What Are The Causes Of Pipeline Corrosion?
When metal reacts with its environment via an electrochemical process to form a compound such as oxide, this is referred to as corrosion. It results in progressive destruction and degradation. A corrosion cell causes this process and consists of a cathodic area, an anodic area, and a metallic connection between the two. Also included is an electrolyte in which the cathodic and anodic areas are immersed.
Pipeline corrosion is a distinct problem in industries that depend on pipelines to transport products like slurry, refined petroleum products, natural gas, crude oil, etc. The subsector of pipeline transportation is part of the warehousing and transportation sector.
For processing into everyday products, pipelines transport gas and crude oil to refineries. Pipelines transport products from there through enormous infrastructures which provide fuel for our planes, trucks, cars, and ships. The gas supply can also be used for cooking food, heating businesses and homes, and more.
Oxygen and Corrosion
The consumption of oxygen is involved in the cathodic reaction in nearly neutral solutions. On a continuous pipeline, two opposing effects arise courtesy of different levels of oxygen availability.
- Metal becomes anodic in poorly oxygenated soils.
- Metal becomes cathodic in well oxygenated soils.
This results in the following effects:
- Longline corrosion or long-distance differential aeration affect – In well oxygenated soil, a large area of pipeline can remain stable and act as a cathode. Current flow along the pipeline can be caused by the coupling of a more distant, poorly oxygenated area and this particular region of pipe. In some instances, this can occur over several kilometers/miles. What are the consequences? The poorly oxygenated area corrodes and becomes anodic.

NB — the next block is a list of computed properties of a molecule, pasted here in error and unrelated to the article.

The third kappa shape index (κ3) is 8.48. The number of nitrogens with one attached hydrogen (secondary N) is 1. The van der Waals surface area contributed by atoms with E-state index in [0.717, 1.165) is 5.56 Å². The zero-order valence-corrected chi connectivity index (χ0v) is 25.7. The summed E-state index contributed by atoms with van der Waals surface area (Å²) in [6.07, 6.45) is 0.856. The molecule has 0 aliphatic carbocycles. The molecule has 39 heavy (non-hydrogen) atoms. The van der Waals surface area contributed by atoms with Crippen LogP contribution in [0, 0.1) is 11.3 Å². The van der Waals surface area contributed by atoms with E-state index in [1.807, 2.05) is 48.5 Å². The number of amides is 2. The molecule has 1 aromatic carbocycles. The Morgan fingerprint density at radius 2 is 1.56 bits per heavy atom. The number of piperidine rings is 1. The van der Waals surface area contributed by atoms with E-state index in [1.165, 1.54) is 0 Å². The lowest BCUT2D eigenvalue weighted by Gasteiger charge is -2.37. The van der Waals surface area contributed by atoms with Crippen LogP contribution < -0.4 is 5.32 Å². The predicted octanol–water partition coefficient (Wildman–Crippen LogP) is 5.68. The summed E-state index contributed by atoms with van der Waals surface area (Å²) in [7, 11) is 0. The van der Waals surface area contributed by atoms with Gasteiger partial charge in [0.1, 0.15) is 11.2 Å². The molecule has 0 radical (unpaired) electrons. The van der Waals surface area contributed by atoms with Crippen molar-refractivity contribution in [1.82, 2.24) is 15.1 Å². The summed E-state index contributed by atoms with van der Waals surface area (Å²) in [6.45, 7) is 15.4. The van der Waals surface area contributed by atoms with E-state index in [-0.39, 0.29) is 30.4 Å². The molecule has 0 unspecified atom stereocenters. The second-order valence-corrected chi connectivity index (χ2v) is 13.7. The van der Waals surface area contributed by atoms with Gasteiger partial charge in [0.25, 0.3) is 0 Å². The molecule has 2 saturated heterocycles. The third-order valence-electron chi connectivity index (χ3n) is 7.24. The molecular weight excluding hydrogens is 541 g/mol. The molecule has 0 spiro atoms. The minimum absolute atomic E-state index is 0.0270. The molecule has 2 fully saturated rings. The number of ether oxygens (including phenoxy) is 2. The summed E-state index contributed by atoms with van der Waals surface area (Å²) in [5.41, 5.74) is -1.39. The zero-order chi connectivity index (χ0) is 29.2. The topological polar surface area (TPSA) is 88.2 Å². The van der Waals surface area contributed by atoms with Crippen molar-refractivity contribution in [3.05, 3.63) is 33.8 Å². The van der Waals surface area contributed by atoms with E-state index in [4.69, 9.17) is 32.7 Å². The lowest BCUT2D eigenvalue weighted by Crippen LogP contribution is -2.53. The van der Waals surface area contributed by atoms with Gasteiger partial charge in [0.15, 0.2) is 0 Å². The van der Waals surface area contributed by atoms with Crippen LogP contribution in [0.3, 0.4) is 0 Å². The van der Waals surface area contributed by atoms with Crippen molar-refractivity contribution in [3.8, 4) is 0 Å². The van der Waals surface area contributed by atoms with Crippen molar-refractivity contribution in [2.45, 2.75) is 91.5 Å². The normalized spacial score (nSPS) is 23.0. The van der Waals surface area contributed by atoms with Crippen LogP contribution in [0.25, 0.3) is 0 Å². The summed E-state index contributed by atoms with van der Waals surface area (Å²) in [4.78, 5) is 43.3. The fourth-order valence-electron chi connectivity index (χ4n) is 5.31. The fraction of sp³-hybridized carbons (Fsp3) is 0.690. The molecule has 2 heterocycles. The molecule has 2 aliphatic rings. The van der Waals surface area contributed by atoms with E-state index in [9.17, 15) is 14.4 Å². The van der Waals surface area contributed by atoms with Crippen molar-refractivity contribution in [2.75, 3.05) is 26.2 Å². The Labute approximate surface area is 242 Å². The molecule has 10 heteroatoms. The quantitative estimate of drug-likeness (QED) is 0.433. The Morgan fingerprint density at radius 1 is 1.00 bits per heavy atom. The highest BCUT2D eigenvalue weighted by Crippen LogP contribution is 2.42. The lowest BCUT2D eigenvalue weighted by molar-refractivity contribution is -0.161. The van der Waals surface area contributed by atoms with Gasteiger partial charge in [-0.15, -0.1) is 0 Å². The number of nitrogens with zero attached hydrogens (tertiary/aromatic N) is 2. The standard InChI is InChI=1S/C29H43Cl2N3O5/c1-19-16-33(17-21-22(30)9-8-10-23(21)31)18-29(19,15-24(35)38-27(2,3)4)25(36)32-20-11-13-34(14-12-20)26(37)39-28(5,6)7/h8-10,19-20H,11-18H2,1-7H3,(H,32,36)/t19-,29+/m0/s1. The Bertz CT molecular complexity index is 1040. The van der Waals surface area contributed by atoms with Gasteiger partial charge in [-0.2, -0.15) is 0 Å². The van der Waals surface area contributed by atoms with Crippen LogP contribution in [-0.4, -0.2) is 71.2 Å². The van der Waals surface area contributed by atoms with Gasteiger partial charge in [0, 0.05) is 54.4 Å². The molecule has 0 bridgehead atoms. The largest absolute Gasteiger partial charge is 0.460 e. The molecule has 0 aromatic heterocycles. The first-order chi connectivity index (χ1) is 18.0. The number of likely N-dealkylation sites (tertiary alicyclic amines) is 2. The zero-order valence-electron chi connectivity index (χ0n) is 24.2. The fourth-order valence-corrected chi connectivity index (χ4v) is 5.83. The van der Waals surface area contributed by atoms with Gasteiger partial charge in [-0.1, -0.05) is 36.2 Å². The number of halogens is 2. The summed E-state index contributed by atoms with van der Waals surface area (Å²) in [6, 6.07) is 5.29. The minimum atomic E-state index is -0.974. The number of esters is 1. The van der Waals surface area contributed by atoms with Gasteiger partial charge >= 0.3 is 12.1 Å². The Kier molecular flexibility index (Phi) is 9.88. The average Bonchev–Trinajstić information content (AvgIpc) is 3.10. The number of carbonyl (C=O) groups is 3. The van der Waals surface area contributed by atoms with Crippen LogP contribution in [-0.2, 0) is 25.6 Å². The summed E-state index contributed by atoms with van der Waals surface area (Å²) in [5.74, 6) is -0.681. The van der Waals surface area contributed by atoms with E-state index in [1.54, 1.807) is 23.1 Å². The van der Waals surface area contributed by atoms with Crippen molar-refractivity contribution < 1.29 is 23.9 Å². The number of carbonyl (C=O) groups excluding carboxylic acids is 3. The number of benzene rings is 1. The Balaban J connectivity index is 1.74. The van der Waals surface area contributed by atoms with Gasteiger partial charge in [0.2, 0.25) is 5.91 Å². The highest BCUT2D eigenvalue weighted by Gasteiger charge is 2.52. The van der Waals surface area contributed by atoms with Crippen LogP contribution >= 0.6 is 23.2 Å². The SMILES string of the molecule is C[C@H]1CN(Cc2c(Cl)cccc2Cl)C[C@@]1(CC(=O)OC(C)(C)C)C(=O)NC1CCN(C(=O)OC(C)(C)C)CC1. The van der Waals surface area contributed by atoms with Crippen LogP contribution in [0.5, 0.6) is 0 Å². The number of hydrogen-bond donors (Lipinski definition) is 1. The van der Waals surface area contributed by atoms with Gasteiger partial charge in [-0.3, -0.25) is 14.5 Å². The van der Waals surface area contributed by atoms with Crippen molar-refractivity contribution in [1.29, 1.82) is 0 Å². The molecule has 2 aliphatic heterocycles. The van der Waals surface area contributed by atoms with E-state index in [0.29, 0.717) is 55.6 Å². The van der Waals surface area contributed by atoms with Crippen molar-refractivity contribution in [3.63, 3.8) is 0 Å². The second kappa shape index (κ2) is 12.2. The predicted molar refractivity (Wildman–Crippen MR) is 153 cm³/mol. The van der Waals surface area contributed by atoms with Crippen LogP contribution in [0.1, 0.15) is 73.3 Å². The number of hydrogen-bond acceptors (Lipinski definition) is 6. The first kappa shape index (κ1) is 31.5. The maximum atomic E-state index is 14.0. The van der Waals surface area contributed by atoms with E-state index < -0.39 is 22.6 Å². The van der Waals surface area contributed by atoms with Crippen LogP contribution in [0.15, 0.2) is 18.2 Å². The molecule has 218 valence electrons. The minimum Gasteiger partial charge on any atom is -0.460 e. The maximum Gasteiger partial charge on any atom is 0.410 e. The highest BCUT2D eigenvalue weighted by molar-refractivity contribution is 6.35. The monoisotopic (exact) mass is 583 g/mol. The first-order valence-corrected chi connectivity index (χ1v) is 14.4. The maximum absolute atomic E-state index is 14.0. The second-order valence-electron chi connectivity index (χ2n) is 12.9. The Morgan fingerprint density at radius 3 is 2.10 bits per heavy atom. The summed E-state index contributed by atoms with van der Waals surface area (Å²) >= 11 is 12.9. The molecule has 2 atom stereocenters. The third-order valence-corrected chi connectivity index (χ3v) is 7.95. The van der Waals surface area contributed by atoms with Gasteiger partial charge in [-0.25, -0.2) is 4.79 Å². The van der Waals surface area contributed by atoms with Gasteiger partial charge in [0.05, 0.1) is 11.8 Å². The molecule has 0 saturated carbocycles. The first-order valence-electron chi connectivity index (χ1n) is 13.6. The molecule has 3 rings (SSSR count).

- Local effect – The cathodic reaction of oxygen reduction can proceed easily in well oxygenated soil. In adjacent areas, anodic metal dissolution is stimulated. The cathodic reaction is stifled, in general, in poorly oxygenated areas. So, a correspondingly low corrosion of anodic areas may result.
All in all, elemental factors that can affect the pace of corrosion are as follows:
- Acid rain
- Chemical salts
- High temperatures
- And as mentioned above, oxygen
Soil and Water Conductivity
A significant role is also played by soil and water conductivity. Compared to soils of high resistance, soils of low resistance allow a corrosion current to flow more easily. Additionally, differential concentration/aeration cell effects can affect a pipe that passes through differently composed soils caused by the construction process or those caused naturally.
The Effects of Corrosion
Affecting our most public and private assets, the economy suffers, and investments can be lost due to the effects of corrosion where bridges, tunnels, pipelines, etc. are concerned. With improved management practices, corrosion resistant coatings, and more, businesses can cut corrosion costs.
Without these measures in place, billions of dollars are wasted every year in the United States due to the effects of corrosion. Additionally, when pipelines corrode, their integrity is threatened. This, in turn, poses a great threat to the environment.
There are numerous strategies being utilized today that can offer reliable, cost-effective corrosion prevention. Methods through which to battle corrosion include the following:
- Sacrificial coatings – Here, the coating itself sacrifices itself so that the substrate is not affected by corrosion.
- Barrier coatings – This is exactly what it sounds like. A barrier is created to prevent corrosion from affecting the substrate beneath the coating.
Both of these types of coatings are available through A&A Coatings. If you have a problem with corrosion and you’re not sure how to go about remedying the situation, there is no one better to talk to than our educated, helpful staff.
Contact us today if you’d like to know how A&A Coatings can help when it comes to pipeline corrosion.